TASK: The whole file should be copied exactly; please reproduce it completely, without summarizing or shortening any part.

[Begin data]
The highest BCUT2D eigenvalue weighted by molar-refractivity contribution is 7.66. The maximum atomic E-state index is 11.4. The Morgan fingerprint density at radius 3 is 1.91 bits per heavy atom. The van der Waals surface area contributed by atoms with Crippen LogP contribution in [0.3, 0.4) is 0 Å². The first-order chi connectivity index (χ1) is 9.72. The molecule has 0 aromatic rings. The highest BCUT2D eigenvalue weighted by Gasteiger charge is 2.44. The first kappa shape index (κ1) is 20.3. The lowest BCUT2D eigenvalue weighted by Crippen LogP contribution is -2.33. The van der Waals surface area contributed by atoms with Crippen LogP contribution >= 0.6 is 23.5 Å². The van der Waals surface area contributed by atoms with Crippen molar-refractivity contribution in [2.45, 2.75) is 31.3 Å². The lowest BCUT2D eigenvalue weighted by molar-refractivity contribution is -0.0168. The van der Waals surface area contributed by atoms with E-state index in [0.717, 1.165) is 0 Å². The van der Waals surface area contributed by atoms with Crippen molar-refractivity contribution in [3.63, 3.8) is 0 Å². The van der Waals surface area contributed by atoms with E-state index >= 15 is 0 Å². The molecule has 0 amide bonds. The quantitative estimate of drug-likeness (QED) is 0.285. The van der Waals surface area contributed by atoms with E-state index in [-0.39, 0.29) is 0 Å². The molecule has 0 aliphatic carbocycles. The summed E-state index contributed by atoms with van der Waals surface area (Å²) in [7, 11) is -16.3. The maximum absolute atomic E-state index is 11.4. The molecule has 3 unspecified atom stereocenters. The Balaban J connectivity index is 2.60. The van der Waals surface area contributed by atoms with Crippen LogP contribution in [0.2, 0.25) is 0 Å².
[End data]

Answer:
The highest BCUT2D eigenvalue weighted by molar-refractivity contribution is 7.66. The maximum atomic E-state index is 11.4. The Morgan fingerprint density at radius 3 is 1.91 bits per heavy atom. The van der Waals surface area contributed by atoms with Crippen LogP contribution in [0.3, 0.4) is 0 Å². The first-order chi connectivity index (χ1) is 9.72. The molecule has 0 aromatic rings. The highest BCUT2D eigenvalue weighted by Gasteiger charge is 2.44. The first kappa shape index (κ1) is 20.3. The lowest BCUT2D eigenvalue weighted by Crippen LogP contribution is -2.33. The van der Waals surface area contributed by atoms with Crippen LogP contribution >= 0.6 is 23.5 Å². The van der Waals surface area contributed by atoms with Crippen molar-refractivity contribution in [2.45, 2.75) is 31.3 Å². The lowest BCUT2D eigenvalue weighted by molar-refractivity contribution is -0.0168. The van der Waals surface area contributed by atoms with E-state index in [0.717, 1.165) is 0 Å². The van der Waals surface area contributed by atoms with Crippen molar-refractivity contribution in [3.63, 3.8) is 0 Å². The van der Waals surface area contributed by atoms with E-state index >= 15 is 0 Å². The molecule has 0 amide bonds. The quantitative estimate of drug-likeness (QED) is 0.285. The van der Waals surface area contributed by atoms with E-state index in [-0.39, 0.29) is 0 Å². The molecule has 0 aliphatic carbocycles. The summed E-state index contributed by atoms with van der Waals surface area (Å²) in [7, 11) is -16.3. The maximum absolute atomic E-state index is 11.4. The molecule has 3 unspecified atom stereocenters. The Balaban J connectivity index is 2.60. The van der Waals surface area contributed by atoms with Crippen LogP contribution in [0.2, 0.25) is 0 Å².